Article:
Richard Houser: They told me I needed to choose between my country and my brother
Nathan Houser: A sign this country has grown up will be when there is a memorial erected to the war resisters
Suzie Scott: This nice young man from the FBI was here
Lam Van Lich: I was away from home for twenty-nine years
Larry Colburn: They were butchering people
Michael Bernhardt: The portable fire-free zone
You Look Like a Gook
Vincent Okamoto: Damn, I'm a Gook
Wayne Smith: I was thinking God they didn't have air support
Charley Trujillo: It sure as hell wasn't 'English only' in Vietnam
An Acute Lack of Forgetfulness
Gloria Emerson: Before the war, I was Miss Mary Poppins
Nguyen Ngoc Luong: To get their ID cards, the girls had to go to bed with the police
From Cambodia to Kent State
Anthony Lake: Quitting wasn't heroic
A.J. Langguth: I think they pictured it as a kind of huge bamboo Pentagon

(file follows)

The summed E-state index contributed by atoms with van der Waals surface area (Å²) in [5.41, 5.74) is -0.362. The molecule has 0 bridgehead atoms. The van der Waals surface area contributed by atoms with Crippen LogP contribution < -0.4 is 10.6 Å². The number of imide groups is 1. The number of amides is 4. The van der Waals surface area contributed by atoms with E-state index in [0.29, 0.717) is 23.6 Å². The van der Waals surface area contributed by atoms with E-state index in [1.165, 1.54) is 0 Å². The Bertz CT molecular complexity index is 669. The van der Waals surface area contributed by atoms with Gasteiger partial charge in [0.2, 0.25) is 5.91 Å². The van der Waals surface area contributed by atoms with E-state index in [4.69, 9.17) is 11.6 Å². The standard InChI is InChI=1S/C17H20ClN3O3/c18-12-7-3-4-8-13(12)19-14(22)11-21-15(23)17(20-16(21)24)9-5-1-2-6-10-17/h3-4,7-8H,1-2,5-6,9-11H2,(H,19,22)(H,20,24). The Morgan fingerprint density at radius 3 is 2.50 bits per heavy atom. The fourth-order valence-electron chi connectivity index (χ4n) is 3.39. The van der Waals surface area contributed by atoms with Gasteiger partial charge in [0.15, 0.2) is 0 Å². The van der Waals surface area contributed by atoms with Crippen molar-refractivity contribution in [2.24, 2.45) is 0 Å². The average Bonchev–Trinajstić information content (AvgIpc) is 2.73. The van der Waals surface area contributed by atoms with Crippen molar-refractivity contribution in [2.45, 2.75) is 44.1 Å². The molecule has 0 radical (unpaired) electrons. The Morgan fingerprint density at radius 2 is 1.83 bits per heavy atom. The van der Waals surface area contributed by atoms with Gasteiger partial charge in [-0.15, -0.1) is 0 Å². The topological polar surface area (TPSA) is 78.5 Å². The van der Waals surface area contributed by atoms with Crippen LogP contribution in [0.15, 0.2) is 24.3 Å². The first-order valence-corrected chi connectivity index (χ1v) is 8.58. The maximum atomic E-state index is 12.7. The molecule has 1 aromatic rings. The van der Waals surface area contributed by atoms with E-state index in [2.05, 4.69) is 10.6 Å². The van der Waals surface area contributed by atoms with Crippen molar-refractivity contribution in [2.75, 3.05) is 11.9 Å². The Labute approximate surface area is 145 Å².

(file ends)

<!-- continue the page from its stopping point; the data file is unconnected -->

Tom Grace: As much as we hated the war on April 29, we hated it more on April 30
Part Five: Endings (1970-75)
The End of the Tunnel
Alexander M. Haig Jr.: Even the tough guys...caved in
Morton Halerin: Kissenger did not trust anybody fully
Judith Coburn: Vietnamization wasn't working any better than Americanization
We Really Believes...
Beverly Gologorsky: God forbid my boss finds out I'm here
Nguyen Ngoc Bich: Why should my son die for your country?
Chalmers Johnson: The campus was turning into a celebration of Maoism
Steve Sherlock: Steve Sherlock, bronze star with a V.
Daniel Ellsberg: We're eating our young
Egil "Bud" Krogh: Let's circle the wagons
The World Was Coming to An End
Frank Maguire: The whole attitude was, stand back little brother, I'll take care of it
Charles Cooper (II): All this area was Indian country